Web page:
Irregular or Extra-long Menstrual Cycles Causes and Syndrome of PCOS

Irregular or Extra-long Menstrual Cycles Causes and Syndrome of PCOS

London: Having irregular or extra-long menstrual cycles could be a signal of early death, according to a study. Researchers have uncovered the link after studying the menstrual cycle of more than 90,000 women over two decades. Women whose periods fluctuated were up to a third more likely to die of any cause over the course of the study.

Doctors believe it could be because women with irregular periods have underlying health conditions that have not been spotted. Polycystic ovary syndrome (PCOS), which can cause irregular periods, is believed to be caused by insulin resistance – a risk factor for type 2 diabetes and heart disease.

Irregular or Extra-long Menstrual Cycles

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hormonal imbalance treatment

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The findings, presented at the American Society for Reproductive Medicine’s 75th Scientific Congress and Expo in Philadelphia, only found a correlation. Irregular periods are defined as periods that come early, or late, without a regular pattern.

The average menstrual cycle lasts 28 days. Women bleed for five days on average – but it is normal for it to be a bit shorter or longer than this, the NHS says. Researchers analyzed data on 93,775 women – who came from a variety of ages – between 1991 and 2013.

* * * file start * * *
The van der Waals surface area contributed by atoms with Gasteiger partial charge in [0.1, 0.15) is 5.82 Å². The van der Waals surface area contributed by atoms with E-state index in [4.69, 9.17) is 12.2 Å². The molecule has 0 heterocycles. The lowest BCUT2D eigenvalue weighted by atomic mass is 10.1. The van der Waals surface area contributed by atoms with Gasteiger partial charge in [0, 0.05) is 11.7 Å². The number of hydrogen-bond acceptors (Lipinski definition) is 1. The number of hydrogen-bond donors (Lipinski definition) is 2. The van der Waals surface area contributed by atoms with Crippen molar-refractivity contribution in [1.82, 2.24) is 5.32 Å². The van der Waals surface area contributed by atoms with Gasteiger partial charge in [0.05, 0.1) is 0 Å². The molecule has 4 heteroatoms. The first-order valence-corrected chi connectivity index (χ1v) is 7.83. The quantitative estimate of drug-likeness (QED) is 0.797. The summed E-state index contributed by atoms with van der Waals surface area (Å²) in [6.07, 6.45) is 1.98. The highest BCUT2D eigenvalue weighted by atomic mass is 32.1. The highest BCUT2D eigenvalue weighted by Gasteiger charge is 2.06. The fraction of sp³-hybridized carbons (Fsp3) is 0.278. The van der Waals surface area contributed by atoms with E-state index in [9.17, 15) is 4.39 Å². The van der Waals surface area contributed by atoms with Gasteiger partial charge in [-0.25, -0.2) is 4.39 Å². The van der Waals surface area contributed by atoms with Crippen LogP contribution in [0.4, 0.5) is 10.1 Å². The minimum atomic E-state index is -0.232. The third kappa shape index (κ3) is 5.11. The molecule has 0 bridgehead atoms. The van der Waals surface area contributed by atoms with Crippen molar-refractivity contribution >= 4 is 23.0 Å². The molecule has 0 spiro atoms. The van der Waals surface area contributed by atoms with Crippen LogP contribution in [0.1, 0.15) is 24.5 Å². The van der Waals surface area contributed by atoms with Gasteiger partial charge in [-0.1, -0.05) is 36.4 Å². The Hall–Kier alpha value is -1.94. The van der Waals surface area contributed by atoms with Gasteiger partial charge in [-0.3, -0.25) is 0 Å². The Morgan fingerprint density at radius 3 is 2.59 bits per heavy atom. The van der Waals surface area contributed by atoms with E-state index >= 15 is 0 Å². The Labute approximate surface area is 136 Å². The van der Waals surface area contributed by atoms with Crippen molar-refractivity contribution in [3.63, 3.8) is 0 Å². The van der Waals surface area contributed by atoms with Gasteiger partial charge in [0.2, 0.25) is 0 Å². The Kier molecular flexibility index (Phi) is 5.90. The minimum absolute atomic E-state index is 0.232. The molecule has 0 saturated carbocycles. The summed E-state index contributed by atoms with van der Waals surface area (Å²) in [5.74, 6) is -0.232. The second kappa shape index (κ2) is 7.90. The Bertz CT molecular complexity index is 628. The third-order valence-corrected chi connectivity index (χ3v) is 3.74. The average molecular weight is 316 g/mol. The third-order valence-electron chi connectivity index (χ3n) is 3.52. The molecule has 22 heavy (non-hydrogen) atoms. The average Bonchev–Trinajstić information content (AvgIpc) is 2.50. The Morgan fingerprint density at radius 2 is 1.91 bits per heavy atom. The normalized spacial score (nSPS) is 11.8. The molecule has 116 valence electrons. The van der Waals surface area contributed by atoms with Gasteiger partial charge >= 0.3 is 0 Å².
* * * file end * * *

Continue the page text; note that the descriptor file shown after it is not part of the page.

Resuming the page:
Participants had described the history of their menstrual cycles, reporting the usual length and regularity. They did this at ages 14 to 17, 18-22, and 28-48. The women had no history of cancer, diabetes, or cardiovascular disease at enrollment.

Researchers accounted for relevant mortality risks, including BMI, race or ethnicity, physical activity, and lifestyle factors. During an average of 18-year follow up, 1,679 deaths were recorded including 828 from cancer and 166 from cardiovascular disease.

Abnormal menstrual cycle characteristics, such as irregularity and long cycle length, were linked to a greater likelihood of death.

Women whose menstrual cycles were always irregular between the ages of 18 to 22 were 34 percent more likely to die from any cause over the course of the study than women reporting very regular menstrual cycles. Between 14 and 17, women with irregular periods had 21 percent higher odds of early death.

A similar pattern was seen in women with irregular menstrual cycles from age 28 to 48, but the figure was not made clear in the study abstract. Women whose cycle lengths lasted 32-39 days or more than 40 days faced a 23 and 28 percent greater risk of death, respectively.

A menstrual cycle of more than 32 days in women aged between 28 and 48 years appeared to have an elevated risk of death by cancer and cardiovascular problems – such as heart disease, according to the researchers.

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